Learning to Rise During COVID-19 with Dare to Lead by Dr. Brené Brown

We’re all experiencing a new normal – both in grieving our past lives, prior to February 29, 2020, and in finding a new way forward. The psychological effects of COVID-19 have been devastating for our society.

Since March 1, 2020, our global environment has changed due to COVID-19. CBS anchor Gayle King says, “I feel emotionally drained. I feel spiritually drained. I think a lot of people are feeling this during this time.”

The second order of effects of COVID-19 include disruption of family routine, social distancing, isolation, loneliness, layoffs, job loss, exposure to extreme stress, and moment by moment digestion of knowing that more than 2 million people across the globe have COVID-19 exposures and that there are more than 180,000 deaths globally. These are all anxiety provoking.

Learning resiliency skills during and after a major event such as COVID-19 is not easy. Modern neuroscience tells us that we experience physical, social, and mental threats, all with the same intensity.

However, in this light, our rising skills are ever so imperative. Author Dr. Brené Brown says that gaining skills in rising up enable people to take risks and jump into the vast unknown. Learning to rise is a three-part process: “the reckoning, the rumble and the revolution.” People are emotional beings. When you react emotionally to something, you can move forward by becoming curious about what you feel and why. Tune into your mind and body’s reactions, such as an increased heartbeat, a dry mouth or ruminating thoughts.

Let’s take a closer look at the three steps to Learning to Rise:

  1. The Reckoning: Our reckoning during COVID-19 is being in a situation where our emotions run high. We find that our physiology is taking over our thinking, and logic and behavior are not present. The key to the reckoning is being aware, present, and conscious that something has gotten a hold of you. Next, it’s time to get curious about it. For instance: I’m in a lot of pain, feeling really vulnerable, my stomach is in knots, feeling like I am paralyzed, want to punch something, or I need to get away and run from this situation (freeze, fight, or flight). This step can be hard because most tend to blame others or outside circumstances.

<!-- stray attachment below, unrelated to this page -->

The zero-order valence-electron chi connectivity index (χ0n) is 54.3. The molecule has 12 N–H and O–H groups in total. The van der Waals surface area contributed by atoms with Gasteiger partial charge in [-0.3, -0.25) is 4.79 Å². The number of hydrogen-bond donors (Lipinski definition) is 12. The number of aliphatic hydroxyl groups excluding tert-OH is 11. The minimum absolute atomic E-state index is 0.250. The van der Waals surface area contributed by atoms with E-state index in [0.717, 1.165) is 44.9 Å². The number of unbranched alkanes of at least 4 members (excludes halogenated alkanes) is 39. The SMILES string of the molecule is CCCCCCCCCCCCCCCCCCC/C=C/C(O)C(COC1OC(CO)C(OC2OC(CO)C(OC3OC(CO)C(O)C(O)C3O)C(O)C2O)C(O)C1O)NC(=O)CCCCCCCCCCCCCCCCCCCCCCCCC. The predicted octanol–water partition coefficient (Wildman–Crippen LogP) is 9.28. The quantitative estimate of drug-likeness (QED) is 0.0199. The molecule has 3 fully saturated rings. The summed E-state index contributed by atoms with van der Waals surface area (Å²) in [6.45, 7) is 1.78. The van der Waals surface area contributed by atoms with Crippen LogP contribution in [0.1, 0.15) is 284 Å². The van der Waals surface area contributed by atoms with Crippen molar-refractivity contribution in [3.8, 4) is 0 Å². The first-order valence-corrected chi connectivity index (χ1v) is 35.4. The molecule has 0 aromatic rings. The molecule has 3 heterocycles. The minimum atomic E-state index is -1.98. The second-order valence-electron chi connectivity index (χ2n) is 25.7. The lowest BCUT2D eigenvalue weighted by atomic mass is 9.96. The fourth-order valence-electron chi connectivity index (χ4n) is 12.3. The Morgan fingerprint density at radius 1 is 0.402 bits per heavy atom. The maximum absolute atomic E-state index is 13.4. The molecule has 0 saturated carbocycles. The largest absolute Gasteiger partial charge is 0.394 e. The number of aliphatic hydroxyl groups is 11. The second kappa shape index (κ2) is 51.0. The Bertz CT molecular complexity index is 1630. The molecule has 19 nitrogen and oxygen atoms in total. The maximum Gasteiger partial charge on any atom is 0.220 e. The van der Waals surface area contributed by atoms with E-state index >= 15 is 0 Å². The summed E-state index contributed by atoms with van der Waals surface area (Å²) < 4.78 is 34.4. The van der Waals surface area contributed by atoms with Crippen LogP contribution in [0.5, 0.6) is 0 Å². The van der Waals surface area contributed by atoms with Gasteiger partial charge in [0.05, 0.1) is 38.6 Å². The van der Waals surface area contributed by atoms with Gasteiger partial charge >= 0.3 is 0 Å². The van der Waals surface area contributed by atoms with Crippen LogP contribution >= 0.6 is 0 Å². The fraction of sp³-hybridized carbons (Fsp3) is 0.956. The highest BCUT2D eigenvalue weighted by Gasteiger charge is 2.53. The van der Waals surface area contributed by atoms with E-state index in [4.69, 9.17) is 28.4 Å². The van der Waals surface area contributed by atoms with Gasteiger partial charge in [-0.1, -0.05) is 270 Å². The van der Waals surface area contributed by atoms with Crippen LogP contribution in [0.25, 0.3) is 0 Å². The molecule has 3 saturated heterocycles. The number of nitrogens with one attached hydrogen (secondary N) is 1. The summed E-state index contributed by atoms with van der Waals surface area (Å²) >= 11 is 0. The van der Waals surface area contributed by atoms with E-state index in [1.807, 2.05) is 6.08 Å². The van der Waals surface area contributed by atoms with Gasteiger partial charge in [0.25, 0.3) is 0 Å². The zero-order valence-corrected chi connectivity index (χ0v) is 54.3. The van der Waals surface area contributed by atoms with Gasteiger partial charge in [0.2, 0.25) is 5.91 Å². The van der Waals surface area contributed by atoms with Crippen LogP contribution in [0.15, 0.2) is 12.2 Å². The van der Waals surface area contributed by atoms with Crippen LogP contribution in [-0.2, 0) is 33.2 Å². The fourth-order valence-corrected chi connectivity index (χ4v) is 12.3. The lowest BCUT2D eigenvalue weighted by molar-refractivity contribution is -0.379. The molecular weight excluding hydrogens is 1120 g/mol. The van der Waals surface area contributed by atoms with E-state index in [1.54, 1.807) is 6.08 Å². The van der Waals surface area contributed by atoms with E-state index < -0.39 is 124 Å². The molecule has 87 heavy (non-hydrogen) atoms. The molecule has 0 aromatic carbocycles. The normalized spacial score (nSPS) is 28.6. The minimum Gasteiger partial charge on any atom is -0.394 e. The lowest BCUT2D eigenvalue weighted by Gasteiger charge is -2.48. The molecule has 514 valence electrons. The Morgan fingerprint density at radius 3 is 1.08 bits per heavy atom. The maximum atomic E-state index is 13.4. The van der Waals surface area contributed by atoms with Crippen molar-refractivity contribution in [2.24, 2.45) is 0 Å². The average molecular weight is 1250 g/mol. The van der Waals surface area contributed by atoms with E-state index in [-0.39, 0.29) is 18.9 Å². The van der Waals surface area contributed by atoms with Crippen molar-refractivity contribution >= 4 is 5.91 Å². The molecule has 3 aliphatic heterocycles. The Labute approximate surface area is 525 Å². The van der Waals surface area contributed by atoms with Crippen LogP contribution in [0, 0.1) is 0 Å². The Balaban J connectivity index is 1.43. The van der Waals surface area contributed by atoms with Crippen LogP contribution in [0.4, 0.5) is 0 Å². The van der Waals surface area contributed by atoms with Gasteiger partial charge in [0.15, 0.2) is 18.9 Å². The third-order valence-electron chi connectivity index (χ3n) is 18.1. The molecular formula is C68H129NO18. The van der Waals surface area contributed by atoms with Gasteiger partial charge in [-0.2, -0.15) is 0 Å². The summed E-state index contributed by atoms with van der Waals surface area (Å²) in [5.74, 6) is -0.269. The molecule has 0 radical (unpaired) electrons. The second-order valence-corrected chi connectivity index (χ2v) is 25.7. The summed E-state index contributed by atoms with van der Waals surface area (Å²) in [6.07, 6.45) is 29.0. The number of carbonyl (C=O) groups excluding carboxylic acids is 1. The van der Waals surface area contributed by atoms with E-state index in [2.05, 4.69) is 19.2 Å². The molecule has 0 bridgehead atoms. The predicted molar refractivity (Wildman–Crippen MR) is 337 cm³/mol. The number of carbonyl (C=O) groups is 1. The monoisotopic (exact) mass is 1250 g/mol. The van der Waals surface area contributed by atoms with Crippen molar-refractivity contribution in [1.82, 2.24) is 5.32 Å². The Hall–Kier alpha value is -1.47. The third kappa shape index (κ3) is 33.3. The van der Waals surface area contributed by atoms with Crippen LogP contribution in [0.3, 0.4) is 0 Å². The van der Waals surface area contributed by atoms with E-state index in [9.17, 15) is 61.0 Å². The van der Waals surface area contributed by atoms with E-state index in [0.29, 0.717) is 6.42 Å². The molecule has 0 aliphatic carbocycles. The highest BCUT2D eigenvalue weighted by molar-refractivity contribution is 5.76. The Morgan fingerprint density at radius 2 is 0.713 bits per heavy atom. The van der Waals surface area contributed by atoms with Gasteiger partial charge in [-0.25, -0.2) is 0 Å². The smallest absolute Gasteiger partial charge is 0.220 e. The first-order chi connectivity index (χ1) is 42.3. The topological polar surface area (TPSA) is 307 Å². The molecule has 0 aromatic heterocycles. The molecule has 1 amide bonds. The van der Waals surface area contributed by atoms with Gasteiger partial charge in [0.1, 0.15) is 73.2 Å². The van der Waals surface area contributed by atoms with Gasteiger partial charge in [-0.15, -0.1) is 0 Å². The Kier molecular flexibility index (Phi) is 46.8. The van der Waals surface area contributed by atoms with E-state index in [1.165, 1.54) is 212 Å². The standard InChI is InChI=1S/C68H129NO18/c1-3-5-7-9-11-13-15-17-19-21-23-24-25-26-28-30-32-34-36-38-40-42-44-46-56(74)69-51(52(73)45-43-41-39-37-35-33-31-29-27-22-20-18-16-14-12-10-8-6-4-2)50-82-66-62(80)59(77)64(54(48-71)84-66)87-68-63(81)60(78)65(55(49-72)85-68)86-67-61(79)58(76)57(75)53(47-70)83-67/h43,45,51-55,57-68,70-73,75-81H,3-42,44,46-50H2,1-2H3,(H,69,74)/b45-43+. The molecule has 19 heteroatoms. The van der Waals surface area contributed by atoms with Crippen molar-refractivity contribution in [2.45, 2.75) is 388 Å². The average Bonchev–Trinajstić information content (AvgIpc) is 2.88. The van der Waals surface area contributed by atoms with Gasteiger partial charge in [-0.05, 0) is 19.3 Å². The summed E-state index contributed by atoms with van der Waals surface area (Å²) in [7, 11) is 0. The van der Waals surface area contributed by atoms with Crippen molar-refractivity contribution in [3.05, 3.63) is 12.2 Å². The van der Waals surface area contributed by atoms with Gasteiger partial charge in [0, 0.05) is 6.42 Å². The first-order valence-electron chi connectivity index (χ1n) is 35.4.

2. The Rumble: Brown describes how people “offload” emotions onto others instead of reckoning with their feelings. They tamp down their emotional reactions until one small comment or action sparks an out-of-proportion outburst. Or, they get angry, place blame and make excuses. Rumbling is stepping into the story, owning it and taking it to the mat! Rumbling typically includes the story we make up absent of data. Consequently, it’s usually based in fears and insecurities. These evolve into conspiracy theories. Conspiracy theories can often contain confabulations. Brown defines this as a lie told honestly. We replace missing information with something false that we believe to be true. This shows up at work when we share what we believe is factual information, but it’s really just our own opinion. Brown encourages us to write our SFD (shxxx first draft) to start an interruption. It’s a simple way to notice your story while being in your story. To put rising skills into practice, start with:
      • “The story I’m telling myself…” or “The story I make up…”
      • Write it down!
      • There are a whole host of follow-up questions that Brown outlines as the Story Rumble process. The most challenging question is: “What more do I need to learn and understand about myself?”